Jesus 'Chuy' Garcia Chicago mayoral election
Chicago Mayoral candidate Jesus 'Chuy' Garcia arrives at his polling place to vote on election day February 24, 2015 in Chicago, Illinois. Recent polls show Garcia is running second to incumbent Mayor Rahm Emanuel, whose close lead is not currently predicted to be large enough to avoid a runoff election. Scott Olson/Getty Images

The battle to decide who will be the next mayor of Chicago was turned on its head Tuesday, after Jesus 'Chuy' Garcia managed to force the incumbent, Rahm Emanuel, into a runoff election, the first in the city's history, on April 7.

The man responsible for this political upset has a long history in Chicago politics and activism. Garcia currently serves on the Cook County Board of Commissioners, and previously served on Chicago's City Council and in the Illinois General Assembly. Born in Mexico, but raised in Chicago, Garcia's bid for the mayor's office only began in October 2014, after Karen Lewis, the charismatic president of the Chicago Teachers Union, decided to drop her nascent bid after being diagnosed with a brain tumor.

Lewis urged him to run, citing his long-standing ties with organized labor, LGBT community leaders, Jews, Muslims and leading liberal figures in the city, according to the Chicago Reader. Such liberal groups now form the backbone of Garcia's power base in the city.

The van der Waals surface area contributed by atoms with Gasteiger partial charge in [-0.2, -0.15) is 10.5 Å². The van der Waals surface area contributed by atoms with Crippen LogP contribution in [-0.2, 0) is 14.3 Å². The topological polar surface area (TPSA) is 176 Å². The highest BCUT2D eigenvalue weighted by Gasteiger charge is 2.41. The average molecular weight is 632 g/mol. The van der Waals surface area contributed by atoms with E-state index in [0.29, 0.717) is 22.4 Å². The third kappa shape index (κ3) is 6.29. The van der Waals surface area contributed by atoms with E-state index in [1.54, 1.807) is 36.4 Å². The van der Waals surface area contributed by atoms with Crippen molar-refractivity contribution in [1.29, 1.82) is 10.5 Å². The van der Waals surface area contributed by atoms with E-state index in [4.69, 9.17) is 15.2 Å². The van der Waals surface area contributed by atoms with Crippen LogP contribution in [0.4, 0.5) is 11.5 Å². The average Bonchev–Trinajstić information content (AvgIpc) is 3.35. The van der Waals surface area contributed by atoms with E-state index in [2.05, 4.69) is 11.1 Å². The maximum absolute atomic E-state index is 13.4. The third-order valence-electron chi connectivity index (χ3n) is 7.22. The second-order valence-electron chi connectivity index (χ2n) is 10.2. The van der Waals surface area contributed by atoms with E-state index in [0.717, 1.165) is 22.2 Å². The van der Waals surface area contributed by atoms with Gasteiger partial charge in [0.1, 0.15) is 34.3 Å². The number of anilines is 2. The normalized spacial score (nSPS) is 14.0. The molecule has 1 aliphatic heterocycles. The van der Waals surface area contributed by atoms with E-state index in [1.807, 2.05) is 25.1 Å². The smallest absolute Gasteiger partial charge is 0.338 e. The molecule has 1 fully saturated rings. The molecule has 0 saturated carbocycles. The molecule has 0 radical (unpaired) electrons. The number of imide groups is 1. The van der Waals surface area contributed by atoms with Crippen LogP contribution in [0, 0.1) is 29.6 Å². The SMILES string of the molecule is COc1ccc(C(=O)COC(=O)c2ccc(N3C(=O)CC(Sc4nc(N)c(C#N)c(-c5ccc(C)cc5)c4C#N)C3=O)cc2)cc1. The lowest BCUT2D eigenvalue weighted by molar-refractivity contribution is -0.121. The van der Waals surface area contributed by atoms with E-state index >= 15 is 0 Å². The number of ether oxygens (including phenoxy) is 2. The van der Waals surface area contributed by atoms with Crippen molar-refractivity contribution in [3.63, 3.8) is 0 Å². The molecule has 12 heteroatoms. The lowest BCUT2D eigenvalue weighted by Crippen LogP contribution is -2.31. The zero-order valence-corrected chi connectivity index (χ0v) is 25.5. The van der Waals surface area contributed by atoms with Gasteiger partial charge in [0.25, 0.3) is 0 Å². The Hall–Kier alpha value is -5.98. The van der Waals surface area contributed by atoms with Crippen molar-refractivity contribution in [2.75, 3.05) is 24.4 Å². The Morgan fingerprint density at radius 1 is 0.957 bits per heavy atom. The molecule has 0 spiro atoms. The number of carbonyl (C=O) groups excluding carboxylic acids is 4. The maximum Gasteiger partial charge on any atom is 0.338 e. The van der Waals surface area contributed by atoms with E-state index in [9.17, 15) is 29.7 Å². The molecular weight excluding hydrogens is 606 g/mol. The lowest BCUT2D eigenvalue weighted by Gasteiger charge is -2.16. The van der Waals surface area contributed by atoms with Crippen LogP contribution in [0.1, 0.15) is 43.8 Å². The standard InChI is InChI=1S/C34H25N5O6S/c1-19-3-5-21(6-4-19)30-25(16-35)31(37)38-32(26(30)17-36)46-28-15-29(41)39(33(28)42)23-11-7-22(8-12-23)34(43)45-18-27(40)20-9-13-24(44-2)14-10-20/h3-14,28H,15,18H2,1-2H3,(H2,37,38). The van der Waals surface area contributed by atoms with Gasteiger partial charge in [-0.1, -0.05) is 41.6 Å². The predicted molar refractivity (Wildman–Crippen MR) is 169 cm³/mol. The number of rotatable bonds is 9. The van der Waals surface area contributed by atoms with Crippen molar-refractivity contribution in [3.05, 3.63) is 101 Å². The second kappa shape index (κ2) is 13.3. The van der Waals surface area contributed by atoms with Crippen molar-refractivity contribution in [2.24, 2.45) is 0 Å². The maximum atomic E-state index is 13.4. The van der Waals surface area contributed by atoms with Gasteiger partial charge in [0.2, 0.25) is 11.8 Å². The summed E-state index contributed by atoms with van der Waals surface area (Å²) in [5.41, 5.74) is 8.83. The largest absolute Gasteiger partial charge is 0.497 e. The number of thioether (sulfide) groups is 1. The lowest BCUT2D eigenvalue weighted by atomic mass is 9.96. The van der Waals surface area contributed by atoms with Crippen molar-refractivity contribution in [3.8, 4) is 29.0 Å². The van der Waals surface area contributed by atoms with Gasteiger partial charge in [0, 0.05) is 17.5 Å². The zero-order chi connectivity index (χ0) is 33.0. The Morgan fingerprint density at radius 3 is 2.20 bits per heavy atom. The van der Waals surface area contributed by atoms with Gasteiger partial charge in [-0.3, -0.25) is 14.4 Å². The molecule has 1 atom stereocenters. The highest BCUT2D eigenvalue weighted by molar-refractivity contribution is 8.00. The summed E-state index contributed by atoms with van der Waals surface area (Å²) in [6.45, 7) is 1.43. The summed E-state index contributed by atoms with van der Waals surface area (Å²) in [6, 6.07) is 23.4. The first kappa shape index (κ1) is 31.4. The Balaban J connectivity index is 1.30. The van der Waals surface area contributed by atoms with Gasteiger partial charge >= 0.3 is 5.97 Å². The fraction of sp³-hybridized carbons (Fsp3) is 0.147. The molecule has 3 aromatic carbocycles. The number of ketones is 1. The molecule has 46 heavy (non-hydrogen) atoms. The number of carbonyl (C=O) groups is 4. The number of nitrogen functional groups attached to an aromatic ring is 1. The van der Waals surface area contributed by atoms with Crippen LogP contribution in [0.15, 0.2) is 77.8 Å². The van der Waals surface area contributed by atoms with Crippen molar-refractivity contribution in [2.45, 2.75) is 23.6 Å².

Garcia has the support, in particular, of the city's influential teachers union, which has seen relations with Emanuel deteriorate significantly in recent months, as a result of his decision to close 50 underperforming schools, almost all of which were in black neighborhoods.

Some who know Garcia describe his personal style as unconventional. "He's an odd bird in the sense that he's got two traits you rarely find in politicians these days, which are honesty and humility," Maurice Sone, an attorney who oversees a community group that Garcia previously led, told the Chicago Tribune. "Don't let his soft demeanor surprise you. ... He's not confrontational. He just has a different way."

A departure from business-as-usual politics may be a large part of Garcia's appeal. Several left-leaning organizations, including U.S. PIRG (Public Interest Research Group) and, cast Tuesday's results as a vociferous rejection by Chicagoans of big money in politics, according to USA Today.

Insofar as Garcia plays into the well-worn media narrative of an electoral David, his rival, Emanuel, fits nicely into the role of a Goliath, particularly when it comes to fundraising. The incumbent has raised over $13 million since 2012, according to the New York Times, and has the public support of President Barack Obama, who visited Chicago last week to show support for his former chief of staff.

“We were up against huge amounts of money and people with power who lined up to protect the status quo,” Garcia told the Times. “Voters rejected that.”

But, while Garcia's success has stirred excitement, Emanuel remains the favorite in the contest.